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## Pulley system composition – a systematic approach

Tuomas Pöysti 2020 This article builds on the basic theory of pulley systems and partly on my method of analyzing pulley systems. The English texts are quite recent as I’m writing this, but they are based on older texts and ideas. I’m constantly (or at least in recurring bursts) learning more about pulley systems, and […]

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## Line deviation and pulley efficiency, part II

Tuomas Pöysti 2020 Earlier I did a little empirical study to compare one 180º deviation with two 90º deviations using a similar pulley. I thought it would be nice to have some data points on other angles than those two. To be exact, I never even measured a single 90° deviation, but calculated a hypothetical […]

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## Line deviation and pulley efficiency

Tuomas Pöysti 2020 As I mentioned in the end of this article, the capstan equation cannot generally describe a rope-carabiner or a rope-capstan combination as a pulley. The rope’s internal part of friction is hard to explain where the rope does not undergo any deformation. Some notes on deformation If a rope is wrapped three […]

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## Pulleys and different line materials

Tuomas Pöysti 2020 We already know that pulley efficiency strongly and undoubtedly depends on sheave diameter. It is easy to guess that it is not only sheave diameter, tough, but relation between sheave diameter and line thickness. This is something I have done some empirical studies with. The “pulleys” where: Pulley Camp Tethys Pro (28 mm sheave) […]

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## Pulley efficiency: comparison with Petzl

Tuomas Pöysti 2020 I’m not fortunate enough to own a Petzl Maestro, or know anyone who would lend me one for efficiency testing. When I got the opportunity to test MPD and Clutch, I was fully aware that Clutch and Maestro would have been way more interesting pair. About the same time Petzl published an […]

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## Clutch and MPD as pulleys

CMC/Harken Clutch and CMC MPD are very different devices. MPD weighs and costs about 40% more and clearly has different markets and usage. But there are similarities, as well. And I’m able to study both. My method of measuring pulley efficiency has no problems with PCD devices like these, since it does not require the […]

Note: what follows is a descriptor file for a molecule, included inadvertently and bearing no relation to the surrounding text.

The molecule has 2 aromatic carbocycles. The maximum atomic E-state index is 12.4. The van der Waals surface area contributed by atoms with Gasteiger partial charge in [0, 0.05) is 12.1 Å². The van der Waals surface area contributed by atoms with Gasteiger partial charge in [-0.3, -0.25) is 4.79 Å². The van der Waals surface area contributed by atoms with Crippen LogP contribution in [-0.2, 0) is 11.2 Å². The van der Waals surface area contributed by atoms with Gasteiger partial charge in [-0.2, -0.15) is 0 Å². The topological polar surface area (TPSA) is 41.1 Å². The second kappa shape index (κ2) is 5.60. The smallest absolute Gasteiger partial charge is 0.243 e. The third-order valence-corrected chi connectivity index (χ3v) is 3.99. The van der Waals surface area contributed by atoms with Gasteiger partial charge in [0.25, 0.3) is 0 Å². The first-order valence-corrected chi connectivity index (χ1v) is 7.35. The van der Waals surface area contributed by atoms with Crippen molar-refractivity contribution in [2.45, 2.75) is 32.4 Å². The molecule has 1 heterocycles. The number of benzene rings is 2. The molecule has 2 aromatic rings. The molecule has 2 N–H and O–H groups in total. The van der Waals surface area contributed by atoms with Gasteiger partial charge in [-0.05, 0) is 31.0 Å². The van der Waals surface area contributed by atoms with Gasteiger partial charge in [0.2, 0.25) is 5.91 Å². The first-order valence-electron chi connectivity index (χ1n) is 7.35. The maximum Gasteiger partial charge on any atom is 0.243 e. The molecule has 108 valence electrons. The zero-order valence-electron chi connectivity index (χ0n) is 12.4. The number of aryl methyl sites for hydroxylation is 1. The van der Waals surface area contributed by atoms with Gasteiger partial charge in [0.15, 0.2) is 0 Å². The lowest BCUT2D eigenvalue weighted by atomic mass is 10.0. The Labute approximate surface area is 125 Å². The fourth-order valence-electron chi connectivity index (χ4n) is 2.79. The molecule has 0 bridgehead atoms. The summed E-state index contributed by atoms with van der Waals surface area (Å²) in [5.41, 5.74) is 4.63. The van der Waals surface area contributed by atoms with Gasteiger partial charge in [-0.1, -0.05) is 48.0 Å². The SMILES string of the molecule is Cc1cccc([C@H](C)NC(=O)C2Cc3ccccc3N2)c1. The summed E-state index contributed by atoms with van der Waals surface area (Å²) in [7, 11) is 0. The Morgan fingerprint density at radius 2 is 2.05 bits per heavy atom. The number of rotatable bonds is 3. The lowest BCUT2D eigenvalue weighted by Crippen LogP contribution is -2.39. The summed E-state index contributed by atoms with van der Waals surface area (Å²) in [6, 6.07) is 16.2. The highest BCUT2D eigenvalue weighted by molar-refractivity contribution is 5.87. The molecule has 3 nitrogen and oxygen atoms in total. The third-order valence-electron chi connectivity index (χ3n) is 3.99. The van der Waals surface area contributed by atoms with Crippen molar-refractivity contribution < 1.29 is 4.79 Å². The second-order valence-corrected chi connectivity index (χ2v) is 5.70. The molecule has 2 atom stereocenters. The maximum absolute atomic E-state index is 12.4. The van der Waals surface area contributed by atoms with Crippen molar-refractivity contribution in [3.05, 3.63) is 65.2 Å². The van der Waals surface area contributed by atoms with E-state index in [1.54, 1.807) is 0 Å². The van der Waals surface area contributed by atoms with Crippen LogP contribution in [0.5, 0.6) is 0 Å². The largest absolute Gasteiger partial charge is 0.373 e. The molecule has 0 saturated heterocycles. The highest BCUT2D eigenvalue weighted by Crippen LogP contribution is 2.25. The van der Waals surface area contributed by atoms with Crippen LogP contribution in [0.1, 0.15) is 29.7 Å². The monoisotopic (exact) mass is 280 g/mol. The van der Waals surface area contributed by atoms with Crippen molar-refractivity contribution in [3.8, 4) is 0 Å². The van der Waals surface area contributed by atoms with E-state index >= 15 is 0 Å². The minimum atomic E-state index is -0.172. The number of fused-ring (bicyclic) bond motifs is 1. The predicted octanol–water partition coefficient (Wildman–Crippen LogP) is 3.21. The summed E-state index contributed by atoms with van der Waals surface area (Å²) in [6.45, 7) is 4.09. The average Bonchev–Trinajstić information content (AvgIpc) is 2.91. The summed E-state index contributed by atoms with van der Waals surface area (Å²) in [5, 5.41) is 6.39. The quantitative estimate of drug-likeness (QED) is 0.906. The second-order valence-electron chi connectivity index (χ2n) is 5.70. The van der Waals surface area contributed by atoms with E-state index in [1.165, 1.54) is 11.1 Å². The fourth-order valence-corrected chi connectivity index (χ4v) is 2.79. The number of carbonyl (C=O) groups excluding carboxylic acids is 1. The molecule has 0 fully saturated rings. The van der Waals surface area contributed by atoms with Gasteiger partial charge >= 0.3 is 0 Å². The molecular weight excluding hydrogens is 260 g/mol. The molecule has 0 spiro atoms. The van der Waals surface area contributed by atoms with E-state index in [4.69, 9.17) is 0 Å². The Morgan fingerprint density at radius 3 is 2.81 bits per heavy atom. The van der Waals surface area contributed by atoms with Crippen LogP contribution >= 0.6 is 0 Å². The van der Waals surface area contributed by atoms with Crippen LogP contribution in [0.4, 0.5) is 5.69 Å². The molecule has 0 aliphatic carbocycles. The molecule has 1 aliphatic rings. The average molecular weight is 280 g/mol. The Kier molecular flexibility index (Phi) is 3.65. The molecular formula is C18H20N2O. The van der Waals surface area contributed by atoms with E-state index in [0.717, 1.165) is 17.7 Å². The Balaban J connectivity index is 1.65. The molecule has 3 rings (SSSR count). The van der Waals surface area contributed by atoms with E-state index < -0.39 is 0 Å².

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## Some pulley efficiency measurements

Tuomas Pöysti 2020 This is how I measure pulley efficiency. The method has evolved over time, but all values given here are from the latest iteration. I have carried out several different sessions, typically going through all of the pulleys I currently owned, and depending on interest of that time, different kinds of line materials, […]

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## Pulley efficiency and sheave diameter

Tuomas Pöysti 2020 As we know, pulley efficiency has more to do with sheave/rope diameter ratio than bearings, bushings or other technical nuances of pulley design. To get rid of any doubts considering potentially different bearings on commercial pulleys of various sizes, I built a pulley with interchangeable sheaves. The sheaves range from 20mm to […]

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## Low-efficiency PCD’s

Tuomas Pöysti 2020 In this article I studied how different pulley systems react to varying pulley efficiency, especially at low efficiency levels of carabiners. Mostly, all pulleys were considered equally inefficient. PCD (progress capturing device) is a special pulley in this sense. There are popular PCD’s that make even worse pulleys than carabiners. These include […]

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## The ” best pulley closest to hand” rule

Tuomas Pöysti 2020 If you find my pulley system articles even a bit interesting, you probably are familiar with a basic rule of thumb regarding pulley systems (or “rule of fist”, as we appropriately say in Finnish): the most efficient pulley should be placed closest to the pulling hand. This has been proven many times […]